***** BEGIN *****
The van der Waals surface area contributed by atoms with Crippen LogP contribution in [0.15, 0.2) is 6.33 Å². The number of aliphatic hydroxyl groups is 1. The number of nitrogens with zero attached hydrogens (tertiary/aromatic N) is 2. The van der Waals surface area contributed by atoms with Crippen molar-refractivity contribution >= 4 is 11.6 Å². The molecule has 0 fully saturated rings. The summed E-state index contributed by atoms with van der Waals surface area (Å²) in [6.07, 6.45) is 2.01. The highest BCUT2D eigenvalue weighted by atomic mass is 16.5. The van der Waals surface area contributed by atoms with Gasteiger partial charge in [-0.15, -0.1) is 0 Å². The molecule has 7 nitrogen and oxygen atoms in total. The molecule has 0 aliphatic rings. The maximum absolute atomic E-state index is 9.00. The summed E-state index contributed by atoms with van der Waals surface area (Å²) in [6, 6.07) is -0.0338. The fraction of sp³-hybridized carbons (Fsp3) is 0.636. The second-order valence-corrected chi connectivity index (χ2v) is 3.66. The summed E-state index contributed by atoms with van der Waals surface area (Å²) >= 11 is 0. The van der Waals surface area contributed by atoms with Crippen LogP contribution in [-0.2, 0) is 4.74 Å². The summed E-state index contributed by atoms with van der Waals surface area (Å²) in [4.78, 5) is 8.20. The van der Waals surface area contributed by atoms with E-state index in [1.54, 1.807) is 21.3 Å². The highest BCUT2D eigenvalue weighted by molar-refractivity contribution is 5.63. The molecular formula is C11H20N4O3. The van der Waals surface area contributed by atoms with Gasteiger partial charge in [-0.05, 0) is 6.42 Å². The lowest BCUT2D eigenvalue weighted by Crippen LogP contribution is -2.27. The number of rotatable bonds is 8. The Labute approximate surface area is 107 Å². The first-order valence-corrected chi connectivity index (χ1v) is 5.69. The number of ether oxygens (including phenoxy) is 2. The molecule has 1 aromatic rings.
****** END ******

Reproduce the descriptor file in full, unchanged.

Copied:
The van der Waals surface area contributed by atoms with Crippen LogP contribution in [0.15, 0.2) is 6.33 Å². The number of aliphatic hydroxyl groups is 1. The number of nitrogens with zero attached hydrogens (tertiary/aromatic N) is 2. The van der Waals surface area contributed by atoms with Crippen molar-refractivity contribution >= 4 is 11.6 Å². The molecule has 0 fully saturated rings. The summed E-state index contributed by atoms with van der Waals surface area (Å²) in [6.07, 6.45) is 2.01. The highest BCUT2D eigenvalue weighted by atomic mass is 16.5. The van der Waals surface area contributed by atoms with Gasteiger partial charge in [-0.15, -0.1) is 0 Å². The molecule has 7 nitrogen and oxygen atoms in total. The molecule has 0 aliphatic rings. The maximum absolute atomic E-state index is 9.00. The summed E-state index contributed by atoms with van der Waals surface area (Å²) in [6, 6.07) is -0.0338. The fraction of sp³-hybridized carbons (Fsp3) is 0.636. The second-order valence-corrected chi connectivity index (χ2v) is 3.66. The summed E-state index contributed by atoms with van der Waals surface area (Å²) >= 11 is 0. The van der Waals surface area contributed by atoms with Crippen LogP contribution in [-0.2, 0) is 4.74 Å². The summed E-state index contributed by atoms with van der Waals surface area (Å²) in [4.78, 5) is 8.20. The van der Waals surface area contributed by atoms with E-state index in [1.54, 1.807) is 21.3 Å². The highest BCUT2D eigenvalue weighted by molar-refractivity contribution is 5.63. The molecular formula is C11H20N4O3. The van der Waals surface area contributed by atoms with Gasteiger partial charge in [-0.05, 0) is 6.42 Å². The lowest BCUT2D eigenvalue weighted by Crippen LogP contribution is -2.27. The number of rotatable bonds is 8. The Labute approximate surface area is 107 Å². The first-order valence-corrected chi connectivity index (χ1v) is 5.69. The number of ether oxygens (including phenoxy) is 2. The molecule has 1 aromatic rings.